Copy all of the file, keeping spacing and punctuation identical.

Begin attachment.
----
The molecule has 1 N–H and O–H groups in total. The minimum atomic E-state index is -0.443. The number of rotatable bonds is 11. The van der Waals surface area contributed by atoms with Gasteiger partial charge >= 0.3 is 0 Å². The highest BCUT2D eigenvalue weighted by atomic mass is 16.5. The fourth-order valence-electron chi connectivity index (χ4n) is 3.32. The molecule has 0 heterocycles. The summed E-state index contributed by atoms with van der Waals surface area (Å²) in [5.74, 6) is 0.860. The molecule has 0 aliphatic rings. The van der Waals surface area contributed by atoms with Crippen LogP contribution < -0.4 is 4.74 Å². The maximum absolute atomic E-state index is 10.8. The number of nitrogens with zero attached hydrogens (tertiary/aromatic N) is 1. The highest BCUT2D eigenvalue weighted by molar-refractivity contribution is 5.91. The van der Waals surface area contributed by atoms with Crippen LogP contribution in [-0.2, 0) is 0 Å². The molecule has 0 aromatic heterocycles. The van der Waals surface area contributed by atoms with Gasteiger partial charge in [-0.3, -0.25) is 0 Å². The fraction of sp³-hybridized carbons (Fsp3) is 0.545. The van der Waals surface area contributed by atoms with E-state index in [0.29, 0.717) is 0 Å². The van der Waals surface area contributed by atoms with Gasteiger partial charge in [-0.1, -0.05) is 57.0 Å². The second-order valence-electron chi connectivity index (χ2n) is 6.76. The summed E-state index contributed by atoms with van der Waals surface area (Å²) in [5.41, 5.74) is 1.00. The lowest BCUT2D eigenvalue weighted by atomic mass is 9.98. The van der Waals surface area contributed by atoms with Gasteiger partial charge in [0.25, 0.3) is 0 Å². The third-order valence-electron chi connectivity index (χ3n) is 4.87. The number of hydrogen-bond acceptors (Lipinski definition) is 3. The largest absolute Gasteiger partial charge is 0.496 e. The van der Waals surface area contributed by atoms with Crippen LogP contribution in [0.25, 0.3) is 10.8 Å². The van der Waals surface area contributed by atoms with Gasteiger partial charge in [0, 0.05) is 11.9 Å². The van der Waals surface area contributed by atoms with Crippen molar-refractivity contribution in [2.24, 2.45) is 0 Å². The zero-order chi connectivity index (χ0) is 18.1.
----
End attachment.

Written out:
The molecule has 1 N–H and O–H groups in total. The minimum atomic E-state index is -0.443. The number of rotatable bonds is 11. The van der Waals surface area contributed by atoms with Gasteiger partial charge >= 0.3 is 0 Å². The highest BCUT2D eigenvalue weighted by atomic mass is 16.5. The fourth-order valence-electron chi connectivity index (χ4n) is 3.32. The molecule has 0 heterocycles. The summed E-state index contributed by atoms with van der Waals surface area (Å²) in [5.74, 6) is 0.860. The molecule has 0 aliphatic rings. The van der Waals surface area contributed by atoms with Crippen LogP contribution < -0.4 is 4.74 Å². The maximum absolute atomic E-state index is 10.8. The number of nitrogens with zero attached hydrogens (tertiary/aromatic N) is 1. The highest BCUT2D eigenvalue weighted by molar-refractivity contribution is 5.91. The van der Waals surface area contributed by atoms with Crippen LogP contribution in [-0.2, 0) is 0 Å². The molecule has 0 aromatic heterocycles. The van der Waals surface area contributed by atoms with Gasteiger partial charge in [-0.3, -0.25) is 0 Å². The fraction of sp³-hybridized carbons (Fsp3) is 0.545. The van der Waals surface area contributed by atoms with E-state index in [0.29, 0.717) is 0 Å². The van der Waals surface area contributed by atoms with Gasteiger partial charge in [-0.1, -0.05) is 57.0 Å². The second-order valence-electron chi connectivity index (χ2n) is 6.76. The summed E-state index contributed by atoms with van der Waals surface area (Å²) in [5.41, 5.74) is 1.00. The lowest BCUT2D eigenvalue weighted by atomic mass is 9.98. The van der Waals surface area contributed by atoms with Gasteiger partial charge in [0.25, 0.3) is 0 Å². The third-order valence-electron chi connectivity index (χ3n) is 4.87. The number of hydrogen-bond acceptors (Lipinski definition) is 3. The largest absolute Gasteiger partial charge is 0.496 e. The van der Waals surface area contributed by atoms with Crippen LogP contribution in [0.25, 0.3) is 10.8 Å². The van der Waals surface area contributed by atoms with Gasteiger partial charge in [0, 0.05) is 11.9 Å². The van der Waals surface area contributed by atoms with Crippen molar-refractivity contribution in [2.24, 2.45) is 0 Å². The zero-order chi connectivity index (χ0) is 18.1.